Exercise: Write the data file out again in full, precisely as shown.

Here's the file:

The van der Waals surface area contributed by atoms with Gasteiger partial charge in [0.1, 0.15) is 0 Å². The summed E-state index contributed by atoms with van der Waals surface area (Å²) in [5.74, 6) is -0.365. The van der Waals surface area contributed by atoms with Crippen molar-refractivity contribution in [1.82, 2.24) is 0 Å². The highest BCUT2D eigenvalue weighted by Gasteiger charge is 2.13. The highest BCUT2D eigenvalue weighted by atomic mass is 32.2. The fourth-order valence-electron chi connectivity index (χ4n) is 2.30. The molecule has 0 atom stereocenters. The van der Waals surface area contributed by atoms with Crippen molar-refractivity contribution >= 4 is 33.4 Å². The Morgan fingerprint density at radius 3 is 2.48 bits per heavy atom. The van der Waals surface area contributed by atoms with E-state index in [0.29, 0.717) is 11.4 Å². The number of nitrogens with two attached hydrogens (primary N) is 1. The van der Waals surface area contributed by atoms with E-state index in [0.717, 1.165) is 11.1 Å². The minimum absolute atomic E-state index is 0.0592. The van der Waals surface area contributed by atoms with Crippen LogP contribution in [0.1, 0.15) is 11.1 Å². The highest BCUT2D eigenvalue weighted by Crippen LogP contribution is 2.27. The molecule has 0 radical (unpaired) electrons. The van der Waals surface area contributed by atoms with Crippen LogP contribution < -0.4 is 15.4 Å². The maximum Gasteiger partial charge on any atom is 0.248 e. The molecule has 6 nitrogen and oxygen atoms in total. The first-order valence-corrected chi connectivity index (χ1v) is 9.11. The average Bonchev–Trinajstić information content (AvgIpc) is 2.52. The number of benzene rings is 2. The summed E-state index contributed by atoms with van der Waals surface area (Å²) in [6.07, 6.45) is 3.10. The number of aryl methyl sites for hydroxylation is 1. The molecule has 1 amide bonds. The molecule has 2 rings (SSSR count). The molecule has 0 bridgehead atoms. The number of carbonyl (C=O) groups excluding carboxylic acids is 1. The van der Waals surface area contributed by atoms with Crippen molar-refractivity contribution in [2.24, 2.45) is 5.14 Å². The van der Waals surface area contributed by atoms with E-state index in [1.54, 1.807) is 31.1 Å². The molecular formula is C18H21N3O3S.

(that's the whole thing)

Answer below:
The van der Waals surface area contributed by atoms with Gasteiger partial charge in [0.1, 0.15) is 0 Å². The summed E-state index contributed by atoms with van der Waals surface area (Å²) in [5.74, 6) is -0.365. The van der Waals surface area contributed by atoms with Crippen molar-refractivity contribution in [1.82, 2.24) is 0 Å². The highest BCUT2D eigenvalue weighted by Gasteiger charge is 2.13. The highest BCUT2D eigenvalue weighted by atomic mass is 32.2. The fourth-order valence-electron chi connectivity index (χ4n) is 2.30. The molecule has 0 atom stereocenters. The van der Waals surface area contributed by atoms with Crippen molar-refractivity contribution >= 4 is 33.4 Å². The Morgan fingerprint density at radius 3 is 2.48 bits per heavy atom. The van der Waals surface area contributed by atoms with E-state index in [0.29, 0.717) is 11.4 Å². The number of nitrogens with two attached hydrogens (primary N) is 1. The van der Waals surface area contributed by atoms with E-state index in [0.717, 1.165) is 11.1 Å². The minimum absolute atomic E-state index is 0.0592. The van der Waals surface area contributed by atoms with Crippen LogP contribution in [0.1, 0.15) is 11.1 Å². The highest BCUT2D eigenvalue weighted by Crippen LogP contribution is 2.27. The molecule has 0 radical (unpaired) electrons. The van der Waals surface area contributed by atoms with Crippen LogP contribution < -0.4 is 15.4 Å². The maximum Gasteiger partial charge on any atom is 0.248 e. The molecule has 6 nitrogen and oxygen atoms in total. The first-order valence-corrected chi connectivity index (χ1v) is 9.11. The average Bonchev–Trinajstić information content (AvgIpc) is 2.52. The number of benzene rings is 2. The summed E-state index contributed by atoms with van der Waals surface area (Å²) in [6.07, 6.45) is 3.10. The number of aryl methyl sites for hydroxylation is 1. The molecule has 1 amide bonds. The molecule has 2 rings (SSSR count). The molecule has 0 bridgehead atoms. The number of carbonyl (C=O) groups excluding carboxylic acids is 1. The van der Waals surface area contributed by atoms with Crippen molar-refractivity contribution in [2.24, 2.45) is 5.14 Å². The van der Waals surface area contributed by atoms with E-state index in [1.54, 1.807) is 31.1 Å². The molecular formula is C18H21N3O3S.